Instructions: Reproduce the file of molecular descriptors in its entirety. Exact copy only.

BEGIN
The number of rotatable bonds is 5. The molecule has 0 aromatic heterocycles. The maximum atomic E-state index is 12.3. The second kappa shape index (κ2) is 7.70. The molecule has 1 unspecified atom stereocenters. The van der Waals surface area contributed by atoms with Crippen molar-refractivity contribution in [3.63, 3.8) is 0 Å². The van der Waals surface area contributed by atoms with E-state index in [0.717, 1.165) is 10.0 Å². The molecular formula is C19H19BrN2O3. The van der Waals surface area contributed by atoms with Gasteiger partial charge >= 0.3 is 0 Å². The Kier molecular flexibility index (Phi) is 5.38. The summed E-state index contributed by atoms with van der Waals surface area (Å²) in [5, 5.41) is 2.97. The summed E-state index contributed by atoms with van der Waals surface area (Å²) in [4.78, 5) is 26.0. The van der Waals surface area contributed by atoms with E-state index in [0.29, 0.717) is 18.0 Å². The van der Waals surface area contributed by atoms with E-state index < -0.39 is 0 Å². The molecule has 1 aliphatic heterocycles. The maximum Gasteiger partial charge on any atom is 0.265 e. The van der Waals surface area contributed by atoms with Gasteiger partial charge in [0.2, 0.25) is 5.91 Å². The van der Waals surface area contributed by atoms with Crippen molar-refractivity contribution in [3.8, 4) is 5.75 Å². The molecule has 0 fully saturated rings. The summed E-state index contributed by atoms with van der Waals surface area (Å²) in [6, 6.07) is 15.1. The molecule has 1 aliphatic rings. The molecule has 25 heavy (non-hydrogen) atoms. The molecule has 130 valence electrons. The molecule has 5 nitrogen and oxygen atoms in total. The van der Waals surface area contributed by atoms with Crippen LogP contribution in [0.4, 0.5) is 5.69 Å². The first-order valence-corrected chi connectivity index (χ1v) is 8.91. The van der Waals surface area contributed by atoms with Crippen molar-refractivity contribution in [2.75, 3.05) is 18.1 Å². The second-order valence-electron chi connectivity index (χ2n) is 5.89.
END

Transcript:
The number of rotatable bonds is 5. The molecule has 0 aromatic heterocycles. The maximum atomic E-state index is 12.3. The second kappa shape index (κ2) is 7.70. The molecule has 1 unspecified atom stereocenters. The van der Waals surface area contributed by atoms with Crippen molar-refractivity contribution in [3.63, 3.8) is 0 Å². The van der Waals surface area contributed by atoms with E-state index in [0.717, 1.165) is 10.0 Å². The molecular formula is C19H19BrN2O3. The van der Waals surface area contributed by atoms with Gasteiger partial charge >= 0.3 is 0 Å². The Kier molecular flexibility index (Phi) is 5.38. The summed E-state index contributed by atoms with van der Waals surface area (Å²) in [5, 5.41) is 2.97. The summed E-state index contributed by atoms with van der Waals surface area (Å²) in [4.78, 5) is 26.0. The van der Waals surface area contributed by atoms with E-state index in [0.29, 0.717) is 18.0 Å². The van der Waals surface area contributed by atoms with E-state index < -0.39 is 0 Å². The molecule has 1 aliphatic heterocycles. The maximum Gasteiger partial charge on any atom is 0.265 e. The van der Waals surface area contributed by atoms with Gasteiger partial charge in [0.2, 0.25) is 5.91 Å². The van der Waals surface area contributed by atoms with Crippen molar-refractivity contribution in [3.8, 4) is 5.75 Å². The molecule has 0 fully saturated rings. The summed E-state index contributed by atoms with van der Waals surface area (Å²) in [6, 6.07) is 15.1. The molecule has 1 aliphatic rings. The molecule has 25 heavy (non-hydrogen) atoms. The molecule has 130 valence electrons. The molecule has 5 nitrogen and oxygen atoms in total. The van der Waals surface area contributed by atoms with Crippen LogP contribution in [0.4, 0.5) is 5.69 Å². The first-order valence-corrected chi connectivity index (χ1v) is 8.91. The van der Waals surface area contributed by atoms with Crippen molar-refractivity contribution in [2.75, 3.05) is 18.1 Å². The second-order valence-electron chi connectivity index (χ2n) is 5.89.